“Oh! I know this one! That means sun!” shouts McKenna, a first-grader at Kate Furbish Elementary School, pointing to a brightly-painted sun in a picture book. She remembers this word from the last time I read to her in Spanish; the visual helps trigger her memory. “That’s how to say it in Portuguese, too!” her classmate Kevin remarks. McKenna is thrilled to learn she now knows this word in three languages.

By introducing bilingual, multicultural storybooks into early education, students gain access to language and culture very different from their own.

Every lunchtime during the school year at Kate Furbish Elementary in Brunswick, Maine, between five and 15 pre-K to second-grade students can be found sitting with their lunches on the steps outside the cafeteria. Here, for nearly every lunchtime block, one or two Bowdoin College undergraduates read a children’s book to students in a language other than English.

For some students, lunchtime reading with Multilingual Mainers, a learning partnership established in 2017, is the first place they hear a language other than English spoken. In select classrooms at the school, students have access to weekly learning with Bowdoin students for three-month rotations.

For multilingual students, it’s exciting to hear multiple languages being used in a school setting. And monolingual students pick up more than just new vocabulary. All students make connections regarding identity, difference and culture. Conversations that take place during lunchtime readings help promote curiosity about differences and a desire to learn new languages.

Research shows that proficiency in a second language leads to higher salaries, stronger empathy and increased creativity. Bilingual students are better thinkers, communicators and leaders. Yet world language instruction is not incorporated into most Maine schools until middle school and even then, it’s optional.


Educational experts state that comprehensible input, like reading, is one of the best ways to build a second language vocabulary. Supplemental, “free-choice” reading has a high impact for language production. Beyond grammar or vocabulary, however, using literature in language classrooms can promote conversation about diversity, equity and inclusion, and introduce students to the concept of global citizenship.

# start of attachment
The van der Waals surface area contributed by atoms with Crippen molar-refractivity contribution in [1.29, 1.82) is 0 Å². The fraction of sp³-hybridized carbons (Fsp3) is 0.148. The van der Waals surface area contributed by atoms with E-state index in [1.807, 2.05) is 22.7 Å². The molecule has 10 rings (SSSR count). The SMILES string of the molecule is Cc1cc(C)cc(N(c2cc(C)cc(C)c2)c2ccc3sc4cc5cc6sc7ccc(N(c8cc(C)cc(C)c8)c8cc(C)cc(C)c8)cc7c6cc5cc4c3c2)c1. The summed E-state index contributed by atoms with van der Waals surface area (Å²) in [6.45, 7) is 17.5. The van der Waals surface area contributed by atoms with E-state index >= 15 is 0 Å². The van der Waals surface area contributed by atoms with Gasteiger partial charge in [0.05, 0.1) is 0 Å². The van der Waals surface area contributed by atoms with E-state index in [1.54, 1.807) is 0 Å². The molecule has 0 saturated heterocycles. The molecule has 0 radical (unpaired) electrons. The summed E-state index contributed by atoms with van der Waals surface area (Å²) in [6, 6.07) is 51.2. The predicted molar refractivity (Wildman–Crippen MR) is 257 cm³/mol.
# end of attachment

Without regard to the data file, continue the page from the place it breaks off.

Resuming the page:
Research shows that college-age students and secondary-school students alike gain valuable intercultural competency skills from the analysis and study of multicultural and multilingual literature. Children understand deeper meanings through listening, and character representation can leave lasting impressions.

Furthermore, a teacher’s own presentation, celebration, or questioning of a story showcases sentiments toward difference, regardless of the story’s content. Children can pick up on racism and bias in their environment in toddlerhood. Additionally, students may adapt their own presentation to hide learned bias by the end of elementary school.

With this in mind, not only do schools need to introduce multilingualism and identity at a younger age, the conversation must continue. The Lyseth Elementary school in Portland, for instance, has a dedicated, award-winning Spanish immersion program, dedicated to building cognitive skills and increased cultural awareness. Ultimately, we need more dual-language schools in the state. Incorporating multilingual representation early, through literature, is an attainable first step.

Contact school board members and express support for authentic texts, multilingual books and early world language exposure. Have intentional conversations and self-reflections. Start early with anti-bias education.

— Special to the Press Herald

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